The club comes first.
At the recent national championships in Inniscarra, Skibbereen won a staggering 13 titles to officially, and for the first time, become the most successful rowing club in Ireland.
It was the culmination of a lifelong dream for the club and Dominic, who kept track of affairs on that special weekend from afar, as he was in Banyoles, northern Spain at a pre-Olympic training camp for the O’Donovans.
It was the first time since 1980 that Dominic missed the national championships.
While he wasn’t at the National Rowing Centre in person, his presence was still felt, according to Skibbereen’s most senior rower Kenneth McCarthy, a man who won his 16th national title that weekend.
‘Dominic wasn’t there, but he still was in one way. He was texting and ringing, keeping in constant contact with everyone. It’s the interest he has and his dedication – that rubs off on everyone else then. He is a true leader. He’s a nice guy, he’s fair and honest, and he wants the best for everyone,’ McCarthy explained.
Richard Coakley didn’t expect any less of Dominic: ‘I guarantee you Dominic was on the phone all day, instructing his army of coaches and volunteers. We won 13 national titles and the next day Dominic is emailing plans for next season and ways we can improve for next season.’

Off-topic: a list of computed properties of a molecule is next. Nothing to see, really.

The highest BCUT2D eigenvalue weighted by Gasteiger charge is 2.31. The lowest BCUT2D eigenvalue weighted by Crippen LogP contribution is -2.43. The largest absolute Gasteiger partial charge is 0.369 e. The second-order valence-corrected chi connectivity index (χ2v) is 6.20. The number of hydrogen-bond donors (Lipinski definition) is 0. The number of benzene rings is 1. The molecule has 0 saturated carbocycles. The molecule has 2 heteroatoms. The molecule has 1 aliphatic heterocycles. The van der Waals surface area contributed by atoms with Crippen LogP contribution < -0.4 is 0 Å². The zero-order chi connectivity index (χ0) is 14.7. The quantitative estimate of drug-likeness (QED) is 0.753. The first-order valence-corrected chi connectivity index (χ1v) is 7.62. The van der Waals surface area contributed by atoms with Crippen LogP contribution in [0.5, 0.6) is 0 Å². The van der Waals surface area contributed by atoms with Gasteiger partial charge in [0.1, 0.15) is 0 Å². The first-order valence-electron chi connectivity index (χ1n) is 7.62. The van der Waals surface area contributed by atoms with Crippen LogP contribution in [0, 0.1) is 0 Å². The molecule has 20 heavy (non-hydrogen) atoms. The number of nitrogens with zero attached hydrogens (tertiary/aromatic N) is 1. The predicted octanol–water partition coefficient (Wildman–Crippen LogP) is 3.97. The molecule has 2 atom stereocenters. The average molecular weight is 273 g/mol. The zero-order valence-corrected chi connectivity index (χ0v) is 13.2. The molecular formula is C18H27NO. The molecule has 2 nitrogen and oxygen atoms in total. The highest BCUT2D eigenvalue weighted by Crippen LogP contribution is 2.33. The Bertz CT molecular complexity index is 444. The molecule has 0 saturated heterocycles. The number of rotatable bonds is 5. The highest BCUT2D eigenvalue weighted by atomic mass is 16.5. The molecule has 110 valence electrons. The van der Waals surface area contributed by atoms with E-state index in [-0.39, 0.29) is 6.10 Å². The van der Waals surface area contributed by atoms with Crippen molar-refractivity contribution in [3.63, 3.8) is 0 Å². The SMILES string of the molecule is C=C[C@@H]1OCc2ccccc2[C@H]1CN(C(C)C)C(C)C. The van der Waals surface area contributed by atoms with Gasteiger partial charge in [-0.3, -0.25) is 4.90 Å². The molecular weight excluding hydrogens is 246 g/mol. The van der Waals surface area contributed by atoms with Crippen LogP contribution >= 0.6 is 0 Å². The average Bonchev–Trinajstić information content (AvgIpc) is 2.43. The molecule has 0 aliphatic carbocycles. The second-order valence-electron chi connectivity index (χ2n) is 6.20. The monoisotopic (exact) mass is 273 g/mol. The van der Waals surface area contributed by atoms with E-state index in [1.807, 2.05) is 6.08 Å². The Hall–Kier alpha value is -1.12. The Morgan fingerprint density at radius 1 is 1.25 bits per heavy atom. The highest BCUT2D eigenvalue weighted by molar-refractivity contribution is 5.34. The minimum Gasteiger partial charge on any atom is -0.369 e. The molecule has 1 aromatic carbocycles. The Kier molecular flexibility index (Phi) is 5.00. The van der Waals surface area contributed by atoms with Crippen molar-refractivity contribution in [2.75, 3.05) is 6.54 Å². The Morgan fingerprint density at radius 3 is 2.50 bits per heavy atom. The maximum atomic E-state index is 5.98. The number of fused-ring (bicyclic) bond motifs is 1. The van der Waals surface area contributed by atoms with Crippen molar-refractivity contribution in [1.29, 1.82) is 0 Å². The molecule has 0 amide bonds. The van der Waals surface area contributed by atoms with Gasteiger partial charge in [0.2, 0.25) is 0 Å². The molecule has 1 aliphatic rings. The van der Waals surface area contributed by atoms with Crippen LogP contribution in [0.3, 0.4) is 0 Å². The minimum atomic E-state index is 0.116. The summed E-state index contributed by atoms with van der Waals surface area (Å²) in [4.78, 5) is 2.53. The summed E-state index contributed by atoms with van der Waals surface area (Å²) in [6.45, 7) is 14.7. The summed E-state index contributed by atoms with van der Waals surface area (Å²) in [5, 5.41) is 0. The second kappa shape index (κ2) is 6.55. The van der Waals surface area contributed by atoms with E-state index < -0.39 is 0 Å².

Again, always looking to the future.
AOIFE Casey doesn’t mind sharing her father. She hasn’t known it any other way.
Well before her and her siblings (Niamh, Caoimhe and young Dominic) came along, their father was well known in rowing circles. He won eight national titles, the first in 1983. Then the student became the master, stepping into coaching, and little did Richard Hosford know that when he introduced Dominic to rowing all those years ago, he lit a fire that is still burning as bright today.
From the very start, he was hooked, and Nuala Luton (current president of Skibbereen Rowing Club) recalled: ‘He wanted to train all the time. He loves rowing.’
Aoife Casey agrees, she sees that passion at home and at training.
‘He is like a father to all of the athletes, he’s there to help people and that’s what he does so well,’ said his daughter, who won four national titles at the recent championships, including her first senior pot.
‘If ever I need any information or help, I can pop into the room next door and quiz him. He knows so much, he loves teaching people and he loves seeing others improve.’
She adds: ‘He doesn’t want the fame that’s involved in it. He sees his role as helping people and he’s not in this for himself. The joy he gets are the results of the athletes in the club; that’s where he gets his satisfaction.’